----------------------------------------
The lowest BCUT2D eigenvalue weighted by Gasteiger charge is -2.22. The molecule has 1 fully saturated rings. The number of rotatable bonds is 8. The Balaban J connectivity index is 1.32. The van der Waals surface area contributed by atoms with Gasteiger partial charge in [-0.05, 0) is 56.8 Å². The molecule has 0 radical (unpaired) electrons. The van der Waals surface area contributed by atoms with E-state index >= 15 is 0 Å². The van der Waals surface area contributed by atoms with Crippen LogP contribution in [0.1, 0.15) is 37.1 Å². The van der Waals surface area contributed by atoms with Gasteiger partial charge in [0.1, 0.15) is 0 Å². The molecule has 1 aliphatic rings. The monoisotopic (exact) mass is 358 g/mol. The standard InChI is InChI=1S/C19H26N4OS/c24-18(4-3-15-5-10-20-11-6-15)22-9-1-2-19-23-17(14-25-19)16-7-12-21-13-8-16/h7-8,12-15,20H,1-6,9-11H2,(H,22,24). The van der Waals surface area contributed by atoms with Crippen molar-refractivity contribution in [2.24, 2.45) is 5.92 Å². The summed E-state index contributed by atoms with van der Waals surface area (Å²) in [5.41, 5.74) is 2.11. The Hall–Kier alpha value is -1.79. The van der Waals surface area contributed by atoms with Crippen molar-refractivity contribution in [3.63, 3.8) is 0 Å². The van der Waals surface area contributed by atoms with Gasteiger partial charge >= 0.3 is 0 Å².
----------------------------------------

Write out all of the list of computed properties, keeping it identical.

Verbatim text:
The lowest BCUT2D eigenvalue weighted by Gasteiger charge is -2.22. The molecule has 1 fully saturated rings. The number of rotatable bonds is 8. The Balaban J connectivity index is 1.32. The van der Waals surface area contributed by atoms with Gasteiger partial charge in [-0.05, 0) is 56.8 Å². The molecule has 0 radical (unpaired) electrons. The van der Waals surface area contributed by atoms with E-state index >= 15 is 0 Å². The van der Waals surface area contributed by atoms with Crippen LogP contribution in [0.1, 0.15) is 37.1 Å². The van der Waals surface area contributed by atoms with Gasteiger partial charge in [0.1, 0.15) is 0 Å². The molecule has 1 aliphatic rings. The monoisotopic (exact) mass is 358 g/mol. The standard InChI is InChI=1S/C19H26N4OS/c24-18(4-3-15-5-10-20-11-6-15)22-9-1-2-19-23-17(14-25-19)16-7-12-21-13-8-16/h7-8,12-15,20H,1-6,9-11H2,(H,22,24). The van der Waals surface area contributed by atoms with Crippen molar-refractivity contribution in [2.24, 2.45) is 5.92 Å². The summed E-state index contributed by atoms with van der Waals surface area (Å²) in [5.41, 5.74) is 2.11. The Hall–Kier alpha value is -1.79. The van der Waals surface area contributed by atoms with Crippen molar-refractivity contribution in [3.63, 3.8) is 0 Å². The van der Waals surface area contributed by atoms with Gasteiger partial charge >= 0.3 is 0 Å².